Employer Contributions to HSA: Everything You Need to Know
Employer contributions to HSA occur in two ways: with a Section 125 Plan or 'Cafeteria Plan' or Without a Section 125 plan.4 min read
2. About HSAs and Section 125
3. What Are the Average Employer Contributions to HSAs?
4. What Is a Health Reimbursement Arrangement (HRA)?
5. What Are the Rules Affecting Employer Contributions to HSAs and HRAs?
6. What Are the Contribution Levels for a Flexible Spending Account (FSA)?
7. What Are the Most Common Approaches to Employer Contributions?
8. What Documentation Is Needed for Pre-Tax Contributions?
9. What Is the Comparability Rule?
Employer Contributions to HSA: Everything You Need to Know
Employer contributions to HSA (Health Savings Account) occur in two ways: with a Section 125 plan or 'Cafeteria Plan' or without a Section 125 plan.
About HSAs and Section 125
A Health Savings Account (HSA) is a tax savings benefit for employees. The plan allows employees to allocate a specific portion of their pre-tax salary to the plan. The money that accumulates in the plan can be used for approved expenses. These may include areas such as dependent care services, dental care, vision care, and medical or health issues.
IRS Section 125 is responsible for the governing of a Cafeteria Plan. It is a reimbursement plan that allows employees to direct a specific dollar figure of their gross income to one or more accounts. The contribution is taken before taxes are calculated. Qualified expenses include coverage for group-term life insurance, assistance with adoptions, health and accident benefits, long-term care services, and dependent care.
What Are the Average Employer Contributions to HSAs?
There are two HSA contribution levels for employers. For employers whose companies have fewer than 500 employees, the average contribution for a single employee is $750 and $1,200 for an employee with a family.
For employers whose companies have more than 500 employees, the average contribution for a single employee is $500, and for employees with family, the average contribution is $1,000.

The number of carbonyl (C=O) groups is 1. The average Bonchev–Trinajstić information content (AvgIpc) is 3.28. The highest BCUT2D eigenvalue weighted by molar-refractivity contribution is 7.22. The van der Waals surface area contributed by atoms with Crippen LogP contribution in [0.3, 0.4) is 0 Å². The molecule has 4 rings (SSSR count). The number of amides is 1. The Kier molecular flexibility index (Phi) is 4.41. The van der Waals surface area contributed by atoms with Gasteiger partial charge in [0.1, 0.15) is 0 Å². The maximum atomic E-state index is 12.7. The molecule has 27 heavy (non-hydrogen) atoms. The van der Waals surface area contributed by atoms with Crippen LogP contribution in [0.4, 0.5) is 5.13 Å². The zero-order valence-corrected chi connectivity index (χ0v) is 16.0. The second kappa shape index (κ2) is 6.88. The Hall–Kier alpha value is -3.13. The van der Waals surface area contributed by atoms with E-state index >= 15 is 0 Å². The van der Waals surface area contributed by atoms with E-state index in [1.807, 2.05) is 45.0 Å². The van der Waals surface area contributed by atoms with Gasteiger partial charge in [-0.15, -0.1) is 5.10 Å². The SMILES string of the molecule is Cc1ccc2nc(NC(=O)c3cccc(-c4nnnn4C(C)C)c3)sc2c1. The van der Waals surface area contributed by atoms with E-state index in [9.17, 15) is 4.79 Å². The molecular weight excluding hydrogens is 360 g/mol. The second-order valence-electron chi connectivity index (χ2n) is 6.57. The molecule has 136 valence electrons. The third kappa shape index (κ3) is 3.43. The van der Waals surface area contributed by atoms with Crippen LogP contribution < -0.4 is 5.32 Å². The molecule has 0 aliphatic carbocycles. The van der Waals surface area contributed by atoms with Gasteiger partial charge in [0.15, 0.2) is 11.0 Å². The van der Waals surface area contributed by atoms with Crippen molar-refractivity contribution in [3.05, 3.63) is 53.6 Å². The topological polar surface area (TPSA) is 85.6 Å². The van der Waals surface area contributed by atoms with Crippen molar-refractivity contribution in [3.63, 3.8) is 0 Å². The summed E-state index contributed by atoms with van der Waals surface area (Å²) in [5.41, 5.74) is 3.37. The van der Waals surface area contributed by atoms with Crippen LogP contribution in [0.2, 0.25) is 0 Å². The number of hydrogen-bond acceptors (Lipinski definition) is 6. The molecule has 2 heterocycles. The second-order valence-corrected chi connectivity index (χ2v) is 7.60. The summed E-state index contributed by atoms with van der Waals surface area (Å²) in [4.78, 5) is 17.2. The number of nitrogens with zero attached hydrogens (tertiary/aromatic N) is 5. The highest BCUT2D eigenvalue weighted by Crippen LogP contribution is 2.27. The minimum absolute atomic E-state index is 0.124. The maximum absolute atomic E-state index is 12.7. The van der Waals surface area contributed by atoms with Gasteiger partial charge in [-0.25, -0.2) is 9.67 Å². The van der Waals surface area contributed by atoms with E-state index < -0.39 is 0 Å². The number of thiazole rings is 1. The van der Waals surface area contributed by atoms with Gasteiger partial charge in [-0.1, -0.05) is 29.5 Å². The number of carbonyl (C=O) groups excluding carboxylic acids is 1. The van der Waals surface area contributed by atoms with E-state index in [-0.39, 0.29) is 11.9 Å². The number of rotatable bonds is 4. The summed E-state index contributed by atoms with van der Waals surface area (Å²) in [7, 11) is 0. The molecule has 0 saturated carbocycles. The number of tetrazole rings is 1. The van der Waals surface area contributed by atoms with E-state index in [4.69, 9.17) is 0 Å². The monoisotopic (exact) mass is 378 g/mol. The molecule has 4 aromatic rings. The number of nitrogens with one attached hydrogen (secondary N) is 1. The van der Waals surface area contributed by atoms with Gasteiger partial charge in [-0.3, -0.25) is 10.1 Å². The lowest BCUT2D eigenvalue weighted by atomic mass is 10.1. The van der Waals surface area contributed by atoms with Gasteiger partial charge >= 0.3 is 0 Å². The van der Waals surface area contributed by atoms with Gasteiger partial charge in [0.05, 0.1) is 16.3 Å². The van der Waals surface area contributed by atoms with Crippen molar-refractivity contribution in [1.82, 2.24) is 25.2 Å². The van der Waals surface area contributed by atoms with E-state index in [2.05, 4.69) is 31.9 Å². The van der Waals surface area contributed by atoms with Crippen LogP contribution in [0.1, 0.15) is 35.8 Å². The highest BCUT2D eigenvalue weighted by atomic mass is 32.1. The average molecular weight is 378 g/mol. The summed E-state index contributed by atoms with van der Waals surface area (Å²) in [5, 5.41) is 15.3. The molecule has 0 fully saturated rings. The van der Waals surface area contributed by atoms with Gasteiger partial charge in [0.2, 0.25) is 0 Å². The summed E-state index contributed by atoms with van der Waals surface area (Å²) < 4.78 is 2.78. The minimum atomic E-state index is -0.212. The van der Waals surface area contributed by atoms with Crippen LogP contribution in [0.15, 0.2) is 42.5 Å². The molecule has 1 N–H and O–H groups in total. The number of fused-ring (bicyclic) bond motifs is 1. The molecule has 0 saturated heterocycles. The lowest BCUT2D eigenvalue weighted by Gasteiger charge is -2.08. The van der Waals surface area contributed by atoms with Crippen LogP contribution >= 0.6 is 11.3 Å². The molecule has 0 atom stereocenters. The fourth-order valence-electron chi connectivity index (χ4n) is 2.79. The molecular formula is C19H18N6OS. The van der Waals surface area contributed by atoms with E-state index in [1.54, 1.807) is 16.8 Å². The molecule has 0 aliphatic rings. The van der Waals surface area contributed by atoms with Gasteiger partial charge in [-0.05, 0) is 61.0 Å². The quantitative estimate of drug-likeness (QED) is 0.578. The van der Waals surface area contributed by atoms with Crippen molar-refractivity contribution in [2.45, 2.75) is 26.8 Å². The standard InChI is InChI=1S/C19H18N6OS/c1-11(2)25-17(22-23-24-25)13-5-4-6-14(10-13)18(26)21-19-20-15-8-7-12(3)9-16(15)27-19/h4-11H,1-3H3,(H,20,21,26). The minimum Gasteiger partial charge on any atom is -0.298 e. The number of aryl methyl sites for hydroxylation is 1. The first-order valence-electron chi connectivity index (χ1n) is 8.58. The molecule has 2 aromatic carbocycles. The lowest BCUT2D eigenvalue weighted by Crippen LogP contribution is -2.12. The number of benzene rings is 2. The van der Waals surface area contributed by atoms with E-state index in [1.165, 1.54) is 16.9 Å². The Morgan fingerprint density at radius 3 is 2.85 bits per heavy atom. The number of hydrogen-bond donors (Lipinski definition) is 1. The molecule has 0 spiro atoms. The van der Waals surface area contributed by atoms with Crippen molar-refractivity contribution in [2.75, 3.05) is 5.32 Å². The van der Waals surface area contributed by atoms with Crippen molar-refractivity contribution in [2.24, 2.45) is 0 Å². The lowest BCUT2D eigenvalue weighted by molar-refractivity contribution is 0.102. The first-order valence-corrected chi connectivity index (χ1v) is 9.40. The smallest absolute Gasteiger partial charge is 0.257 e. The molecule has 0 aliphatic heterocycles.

What Is a Health Reimbursement Arrangement (HRA)?
A Health Reimbursement Arrangement, also referred to as a health reimbursement account, is an employer health benefit plan. The plan is employer-funded, offers tax advantages, and is approved by the IRS.
The purpose of an HRA is for an employer to reimburse employees for any out-of-pocket medical expenses incurred as well as health insurance premiums.
What Are the Rules Affecting Employer Contributions to HSAs and HRAs?
For both Health Savings Accounts and Health Reimbursement Arrangements, caps are in place regarding contributions.
An HSA has a maximum contribution of $3,400 from both the employee and the employer for single employees. For employees who have dependents on their insurance plan, the contribution is $6,850. Employees age 55 or older have an additional $1,000 "catch-up" contribution.
Since the employer is responsible for all funding to a Health Reimbursement Arrangement, there are no limits in place regarding an employer's contribution to an employee's HRA.
What Are the Contribution Levels for a Flexible Spending Account (FSA)?
For 2018, the limit to an annual contribution to a medical Flexible Spending Account is $2,650. For Dependent Care FSAs used for child care expenses, the cap is $5,000.
The average contribution by employees ranges from $500 to $1,500 for HSAs and HRAs. Employer contributions differ depending on the type of industry the company is involved in and the region.